But, don’t abandon an online presence entirely. First, because a good online strategy can draw leads to you (then you will need to follow up and prospect them). Also because even if your client’s child’s teacher referred them, the first thing they will do is Google to you to find out more. Make sure you can be found and you like what people will see when they find you. And, long term, your online presence may be filling your sales pipeline for down the road.
Bottom line: there’s not always a direct correlation between social media and sales. Think through your strategy and goals before you begin.
Promote others you admire or who inspire you (not just your own stuff)
You may think but I’m the one spending time and/or money to do the posting, why should I promote others on social media? Because the word “social” is in there for a reason. It’s like walking into a party and announcing “I’m here, let’s talk about me!” Take time to hear what others are saying, see where you fit and create a mix of your original posts with sharing of others. Chris Brogan says promote others work 12 times as much as your own. Think of yourself not only as a creator but as a curator—if someone visits your social media, what is the sense they get about who you are, what you do?
Bottom line: It’s actually not all about you. (Sorry!)
Don’t get mad at your competitors…follow their followers
You know it happens…you find someone who is doing what you are doing. You clearly do it much better, but they have more followers…blast them. You could get mad and ignore them, or you could promote their content, follow their followers—i.e. connect with people who are interested in that topic.
The same tactic can work when you look at people to follow—if you find someone whose work and ideas you respect, see who they are following and follow them.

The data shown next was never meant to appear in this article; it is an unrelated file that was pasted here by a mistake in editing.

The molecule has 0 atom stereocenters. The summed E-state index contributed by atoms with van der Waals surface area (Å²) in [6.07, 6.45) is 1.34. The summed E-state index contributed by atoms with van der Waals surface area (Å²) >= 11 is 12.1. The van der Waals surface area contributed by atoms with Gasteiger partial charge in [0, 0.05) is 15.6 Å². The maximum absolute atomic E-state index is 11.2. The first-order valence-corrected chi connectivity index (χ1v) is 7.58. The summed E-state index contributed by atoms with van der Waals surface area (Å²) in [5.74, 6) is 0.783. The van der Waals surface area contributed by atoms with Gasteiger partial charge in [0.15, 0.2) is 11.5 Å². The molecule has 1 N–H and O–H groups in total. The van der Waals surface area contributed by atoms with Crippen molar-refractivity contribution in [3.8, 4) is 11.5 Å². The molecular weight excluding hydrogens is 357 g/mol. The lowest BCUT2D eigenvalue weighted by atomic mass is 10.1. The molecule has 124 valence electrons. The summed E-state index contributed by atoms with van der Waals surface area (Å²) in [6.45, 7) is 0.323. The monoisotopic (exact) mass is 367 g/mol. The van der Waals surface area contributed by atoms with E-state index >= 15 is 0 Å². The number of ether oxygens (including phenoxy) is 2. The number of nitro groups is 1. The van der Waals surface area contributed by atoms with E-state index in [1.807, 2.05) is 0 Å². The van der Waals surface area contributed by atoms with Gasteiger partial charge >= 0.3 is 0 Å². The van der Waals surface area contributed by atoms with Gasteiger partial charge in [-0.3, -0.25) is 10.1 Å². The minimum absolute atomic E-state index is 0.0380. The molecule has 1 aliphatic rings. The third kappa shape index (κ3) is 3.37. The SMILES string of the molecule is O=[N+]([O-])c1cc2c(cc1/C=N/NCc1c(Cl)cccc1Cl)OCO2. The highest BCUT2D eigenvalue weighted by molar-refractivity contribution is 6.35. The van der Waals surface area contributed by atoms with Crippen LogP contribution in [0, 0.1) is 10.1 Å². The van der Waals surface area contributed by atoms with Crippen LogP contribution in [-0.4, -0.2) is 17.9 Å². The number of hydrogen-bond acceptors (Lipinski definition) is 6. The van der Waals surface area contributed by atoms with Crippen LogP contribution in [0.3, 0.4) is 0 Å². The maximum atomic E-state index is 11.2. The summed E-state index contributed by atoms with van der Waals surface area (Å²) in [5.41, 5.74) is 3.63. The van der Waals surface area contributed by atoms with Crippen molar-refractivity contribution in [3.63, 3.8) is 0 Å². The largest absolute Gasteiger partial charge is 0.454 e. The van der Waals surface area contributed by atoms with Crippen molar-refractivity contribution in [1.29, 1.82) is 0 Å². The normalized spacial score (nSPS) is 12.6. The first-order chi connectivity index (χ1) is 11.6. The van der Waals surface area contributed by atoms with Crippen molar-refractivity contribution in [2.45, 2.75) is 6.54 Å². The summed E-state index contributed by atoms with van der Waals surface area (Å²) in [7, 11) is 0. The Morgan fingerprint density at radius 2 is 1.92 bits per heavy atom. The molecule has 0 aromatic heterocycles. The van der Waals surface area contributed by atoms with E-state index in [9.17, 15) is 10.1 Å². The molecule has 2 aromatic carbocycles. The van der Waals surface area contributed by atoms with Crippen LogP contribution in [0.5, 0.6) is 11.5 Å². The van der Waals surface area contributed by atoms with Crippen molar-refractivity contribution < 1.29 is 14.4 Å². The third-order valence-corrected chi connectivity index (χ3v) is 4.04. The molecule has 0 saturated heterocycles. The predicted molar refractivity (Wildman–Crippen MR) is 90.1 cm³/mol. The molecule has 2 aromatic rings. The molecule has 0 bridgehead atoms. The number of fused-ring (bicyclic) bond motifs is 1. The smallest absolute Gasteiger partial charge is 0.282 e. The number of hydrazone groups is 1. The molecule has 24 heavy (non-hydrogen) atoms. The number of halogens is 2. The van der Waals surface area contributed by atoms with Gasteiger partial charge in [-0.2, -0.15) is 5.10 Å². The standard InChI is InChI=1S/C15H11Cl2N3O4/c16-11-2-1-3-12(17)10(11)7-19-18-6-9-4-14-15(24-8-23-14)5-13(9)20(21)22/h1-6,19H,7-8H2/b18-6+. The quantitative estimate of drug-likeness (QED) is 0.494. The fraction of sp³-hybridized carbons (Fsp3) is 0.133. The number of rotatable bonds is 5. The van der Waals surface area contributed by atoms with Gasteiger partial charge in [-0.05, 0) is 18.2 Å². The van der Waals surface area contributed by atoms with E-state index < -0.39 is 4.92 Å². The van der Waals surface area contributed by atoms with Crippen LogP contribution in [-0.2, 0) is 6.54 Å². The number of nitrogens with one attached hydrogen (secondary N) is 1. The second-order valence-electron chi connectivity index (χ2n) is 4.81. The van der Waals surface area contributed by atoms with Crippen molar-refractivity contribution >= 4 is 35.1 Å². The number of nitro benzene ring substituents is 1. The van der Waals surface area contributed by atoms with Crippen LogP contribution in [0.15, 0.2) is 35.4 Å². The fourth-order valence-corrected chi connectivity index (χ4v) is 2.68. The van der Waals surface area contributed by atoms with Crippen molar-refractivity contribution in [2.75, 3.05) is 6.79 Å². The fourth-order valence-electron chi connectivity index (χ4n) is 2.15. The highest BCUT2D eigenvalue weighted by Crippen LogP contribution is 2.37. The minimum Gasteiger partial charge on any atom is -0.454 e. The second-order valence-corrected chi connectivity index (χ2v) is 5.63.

Bottom line: Someone else’s success doesn’t diminish yours. Build your own tribe and learn from others
With competition for attention so high, and the window for others to see your content so fleeting (e.g. they will only see a post if they happen to be on that platform at the moment you post it), “repurposing” will help you better manage your time and help spread your message.
Start with your blog post as an anchor, and then create posts for the different media: 140 characters with 1-2 hashtags a photo and link for Twitter; shorter wording, a compelling image and more hashtags for Instagram; longer description for Facebook, etc. And, particularly for Twitter, don’t be afraid to post the link to the same content (with a different teaser sentence) more than once within the first few days after the blog has gone live. Different people will see it each time.
Bottom line: Messages are fleeting and competition for attention is high. Re-use content, tailored to each platform, to get your message out.
5. Don’t obsess about a single post
Assuming you are not going to write something mortally offensive (why would you even think that?) don’t obsess about a single post—think of your posts as a story you are building over time.
Bottom line: The impact of a single post is not so big as to make or break you.